We wouldn’t be a respectable Android website if we didn’t occasionally take a peek at our major competitors, that is to say, Apple. Which iOS 11 features does Android already have, and which ones would we like to see on smartphones with Google’s OS? Today, we bring you a brief overview of the iOS 11 features we tested using an iPhone 6s.
Some of the features, especially improvements for the iPad, couldn’t be tested as we didn’t have access to adequate hardware. But it’s clear that Apple has copied some ideas from Google. Obviously, there’s nothing wrong with that -the same has happened in the past from Google’s side.
The App Store gets a makeover
App discovery is the basic principle for purchasing from the App Store: if Apple wants to encourage iOS users to buy products, it must provide developers with the ability to give exposure to their apps. Thus, not only is the catalog and exploration of apps much more attractive, but each app’s description page has been modified to be more descriptive. This includes videos that play automatically and more space for reviews, among other improvements.
Video games have their own tab at the bottom of the App Store and can be accessed more quickly than before. The Today section replaces Featured and highlights new selections and special offers. In the App Store settings, an advanced option proposes to uninstall apps that are rarely used in order to free up space. This ensures that the data is saved so that the user can access it again and continue to use the app as before it was removed.
Notifications look very similar to Android
With the Lollipop update, Android notifications allowed the lock screen to be useful. iOS needs to get up to date with Android because since the Nougat update, these type of notifications can be managed directly on Android devices. iOS 11 already displays notifications in chronological order (and not in app order), given that it shows the most recent notifications, and in theory, the most urgent ones first on the lock screen.
The other notifications must be deleted from the bottom up. On iOS 10, you could see the full list – a feature that quickly became troublesome for users. The notifications setup is done independently, in a rather expansive section of the settings. On iOS 11, you can decide whether an app’s notifications appear permanently in the history, if they appear from time to time, or if they shouldn’t appear at all.
A more open control center
With iOS 11, the control center is no longer a hindrance. You can now customize its features; the unique and rigid design has become more flexible thanks to the different panels, which can be controlled via Force Touch. In the settings, you can choose the icons that you want to appear on the screen. It’s been rumored that one day, Apple will finally allow app developers to have a panel that appears in the control center. This would allow them to create mini-apps to use when the phone is locked, which would be handy for Smart Home apps or assistants developed by third parties.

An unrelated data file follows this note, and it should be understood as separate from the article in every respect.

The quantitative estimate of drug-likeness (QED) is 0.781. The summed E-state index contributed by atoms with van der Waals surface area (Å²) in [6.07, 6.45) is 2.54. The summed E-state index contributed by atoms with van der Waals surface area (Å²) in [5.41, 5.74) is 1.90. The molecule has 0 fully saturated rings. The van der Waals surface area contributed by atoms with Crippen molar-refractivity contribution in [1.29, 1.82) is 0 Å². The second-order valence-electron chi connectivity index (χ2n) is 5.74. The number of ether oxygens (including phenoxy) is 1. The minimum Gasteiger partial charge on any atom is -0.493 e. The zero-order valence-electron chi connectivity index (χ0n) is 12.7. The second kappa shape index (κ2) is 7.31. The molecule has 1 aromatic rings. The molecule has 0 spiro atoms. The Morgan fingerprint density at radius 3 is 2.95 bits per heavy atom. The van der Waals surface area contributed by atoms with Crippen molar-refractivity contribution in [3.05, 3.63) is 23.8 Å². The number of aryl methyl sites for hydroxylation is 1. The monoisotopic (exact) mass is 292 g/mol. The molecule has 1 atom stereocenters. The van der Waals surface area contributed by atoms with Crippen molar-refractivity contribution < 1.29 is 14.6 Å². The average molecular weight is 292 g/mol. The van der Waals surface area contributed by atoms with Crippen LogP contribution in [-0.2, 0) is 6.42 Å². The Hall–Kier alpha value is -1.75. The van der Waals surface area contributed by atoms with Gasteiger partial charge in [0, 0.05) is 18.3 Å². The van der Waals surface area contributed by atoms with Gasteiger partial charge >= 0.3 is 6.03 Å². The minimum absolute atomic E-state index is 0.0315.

A file explorer… is available!
Apple has also opened its OS for file browsing, and wants to offer an external file browsing system with Files App. We aren’t talking about navigating in the iPhone’s local file system. It’s more about moving your files from the iPhone to the cloud and vice versa. A comprehensive search and categorization make it much easier to locate your documents on all your devices, using iCloud or other cloud service providers. Could it even be possible to integrate Google Drive?
Other iOS 11 novelties
Many blogs and specialist magazines have listed the iOS 11 features that were presented during the WWDC keynote, but for the time being, they haven’t been tested yet. These features are to improve the multitasking capabilities of the iPad and the use of the stylus on the iPad Pro. AirPlay 2 will be available on Multi-Room systems. Siri is evolving its capabilities, and can translate requests from English to French, Chinese, German, Italian or Spanish, and other new Siri features will arrive later:
Siri doesn’t stop testing and improving its artificial intelligence through each device connected to iCloud, and uses the data collected on all Apple devices. If you research Iceland on your PC by typing “Re”, autocorrect will automatically offer you Reykjavik, as Forbes explains.
Photos and videos will be compressed in new formats. To replace JPEG, Apple will use HEIF, and HEVC for videos. Both will halve the file size, without compromising on quality. If you copy your files from your iPhone, during the transfer, they’ll automatically convert to a format that can be recognized by the destination device. However, you still have the option of disabling this compression mode and real-time conversion. We’ll have to look at the effectiveness of these new formats in more detail soon.
Having done these first quick tests of iOS 11, we begin to see what Apple is aiming to do: optimize ease of use, and obviously to position itself above the rest. However, the notifications system remains inferior to Android Nougat’s, even despite the clear improvements from iOS 10. And the control center is also inferior to Nougat’s fast settings. For a while now, these settings could be configured to the user’s preferences, not to mention the fact that they are open to other suppliers.
I prefer Android to iOS.
What do you think?
I do however like the change to HEIF and HEVC. Apple’s striking force could have Android and Windows adopt these two formats rather quickly. If they consolidate worldwide, this could reduce data consumption on mobile, and if that doesn’t have any effect, at least these formats will improve image quality.
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